She leads us inside to pay our national park entrance fees and the cost of our guided jeep safari and the tally is surprisingly cheap — around AU$45 for three. In no time we are ushered onto the back of a jeep, rumbling off towards the Tenasserim Hills.

For the first hour the jungle reveals none of its inhabitants. We scan the grasslands determined, jumping out at every opportunity to climb grassy knolls and stroll across salt licks, wandering to the edge of dried-up marshes and tall grass clearings in the sweltering heat. Our guide remains hopeful but it’s simply too hot; the sun is still too high.

A ranger outpost deep inside the park provides an astounding distraction: a tiny temple piled high with elephant bones and one enormous, hefty skull. Below the shrine, overlooking a waterhole popular with elephants, a modest timber bungalow awaits self-sufficient tourists and strikes us as the perfect place to enjoy dusk and dawn viewing, despite the no-frills experience.

At AU$80-a-night, the hut offers little more than beds and views, but the chance to spot wildlife out of park hours may well tempt hard-core watchers away from Hua Hin’s five-star comforts. We marvel at the enormous elephant skulls until our guide gets the call: elephants have been spotted up ahead, so we jump back in the jeep and push eagerly on up the track.

The elephants emerge

Standing on a lofty escarpment edge, we gaze over distant pastures where wild ox known as gaur graze, the largest bovines in the world. Then suddenly, the elephants slowly amble into view, converging onto this wondrous, crowded scene. Completing Kui Buri’s own “Big 5” are leopards, golden jackals and deer, but none of these makes an appearance, and nobody minds one bit.

Instead, we stare on mesmerised as a great stream of elephants joins the throng, closing the gap between us until they stand close by in clear, captivating view. The elephants easily outnumber their watchers, hypnotising our small gathering of just five jeeps.

We hike to another viewpoint just above the elephants and sit on the grassy slope with a cool, downwind breeze that tempts the elephants to within 50 metres of us. I don’t need binoculars to ogle the dark, bristly infants, ushered underfoot by pale grey, leathery matriarchs, or to spot the quick gait of frisky juveniles, treading their own paths and darting daringly ahead.

I feel as if I could linger for hours, but this all-too-brief afternoon encounter gives me much more than I’ve expected. In 20 years of exploring Thailand’s wild lands on leech-plagued, day-long walking adventures, I’ve never witnessed wildlife of the likes that Kui Buri offers.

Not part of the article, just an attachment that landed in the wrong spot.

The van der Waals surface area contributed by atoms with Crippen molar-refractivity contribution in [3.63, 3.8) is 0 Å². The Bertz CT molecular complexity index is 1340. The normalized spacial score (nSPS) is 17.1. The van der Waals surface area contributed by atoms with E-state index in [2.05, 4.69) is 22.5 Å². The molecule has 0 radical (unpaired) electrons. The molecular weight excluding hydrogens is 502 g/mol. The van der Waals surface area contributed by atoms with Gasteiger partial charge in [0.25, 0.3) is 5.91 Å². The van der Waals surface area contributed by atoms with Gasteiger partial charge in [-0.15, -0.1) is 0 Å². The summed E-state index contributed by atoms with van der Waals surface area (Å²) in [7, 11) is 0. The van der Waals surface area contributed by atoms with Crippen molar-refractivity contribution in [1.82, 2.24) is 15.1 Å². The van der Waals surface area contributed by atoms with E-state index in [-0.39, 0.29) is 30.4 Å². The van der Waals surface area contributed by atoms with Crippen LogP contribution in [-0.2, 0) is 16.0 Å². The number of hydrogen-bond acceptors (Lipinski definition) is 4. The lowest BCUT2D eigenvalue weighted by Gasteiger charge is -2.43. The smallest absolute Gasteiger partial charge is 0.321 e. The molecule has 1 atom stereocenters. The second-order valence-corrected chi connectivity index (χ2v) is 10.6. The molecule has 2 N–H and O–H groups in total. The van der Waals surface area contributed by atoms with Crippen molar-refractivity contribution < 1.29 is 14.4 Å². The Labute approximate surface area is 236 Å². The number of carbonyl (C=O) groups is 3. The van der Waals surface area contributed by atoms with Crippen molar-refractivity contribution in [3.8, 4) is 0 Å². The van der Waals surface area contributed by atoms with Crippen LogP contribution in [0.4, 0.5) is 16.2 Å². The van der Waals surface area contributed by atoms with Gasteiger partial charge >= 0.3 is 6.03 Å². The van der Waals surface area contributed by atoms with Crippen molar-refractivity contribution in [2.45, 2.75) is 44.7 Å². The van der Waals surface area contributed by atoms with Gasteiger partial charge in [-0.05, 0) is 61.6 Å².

We’re so close that I can hear the elephants ripping grass from the meadows: ears flapping, tails swishing. There’s a sudden loud trumpeting from the forest and another female and her baby emerge. I start to tally the elephants as more and more enter the scene and reach 25 before a pair of babies gambolling nearby pulls my attention and I lose count.

The quiet hours pass by all too soon and, as the sun dips low, our reverie is broken by jeep engines starting up and guides coaxing reluctant travellers back to their seats.

I feel as if I could linger for hours, but this all-too-brief afternoon encounter gives me much more than I’ve expected. In 20 years of exploring Thailand’s wild lands on leech-plagued, day-long walking adventures, I’ve never witnessed wildlife of the likes that Kui Buri offers.

This national park alone provides one of the most accessible, affordable wildlife safaris you are likely to find in south-east Asia and that it’s within easy reach of Hua Hin’s beachfront five-star luxury makes it all the more remarkable.

Escape Routes

Getting there

Fly to Bangkok (free 30-day visas on arrival) and book a car and driver to deliver you two hours south to Hua Hin. The slow train from Bangkok’s Hua Lamphong station takes around five hours. Kui Buri National Park is a further hour away by car (90km).

When to go

Visit during the dry season from December to April. The national park’s Huai Leuk ranger station runs safaris from 2-6pm daily. Park entry costs about AU$9 for adults (kids half price) and private, four hour-long safaris cost around AU$37 (English-speaking guide included).

Where to stay

Close to the action, Kui Buri’s three-bedroom national park bungalow suits hard-core wilderness watchers (fans, toilet, $80/night). For absolute Hua Hin beachfront, choose the Baan Bayan for luxurious colonial charm (from $165/night,, villas at Baan Laksasubha (from $150/night, or the town’s original seaside address, Centara Grand Resort (from $380/night,

Where to eat

Monsoon Valley Vineyard tempts travellers 45km from town with wine tasting, meals and vineyard tours (biking tours available). Hua Hin’s Night Market is a central place to eat, but head north of the pier to Th Naebkehardt for the most fashionable food (try Ratama and Eighteen Below Ice Cream). South of town, the weekend Cicada Market serves up cheap and authentic night feasts with live music, too.

Don’t miss

Hua Hin Wellness and Yoga Festival (February), Hua Hin Food Festival (August) or the chance to kiteboard Hua Hin, one of Thailand’s best boarding locations (January to May).

More information,,


Catherine Lawson

Catherine Lawson

Journalist, editor, author and adventurer Catherine Lawson travels full-time with photographer-partner David Bristow and their 5-year-old daughter Maya. Captivated by wild places and passionate about their preservation, these storytellers advocate a simple life and document their outdoor adventures to inspire all travellers, but especially families, into the world’s best wild places.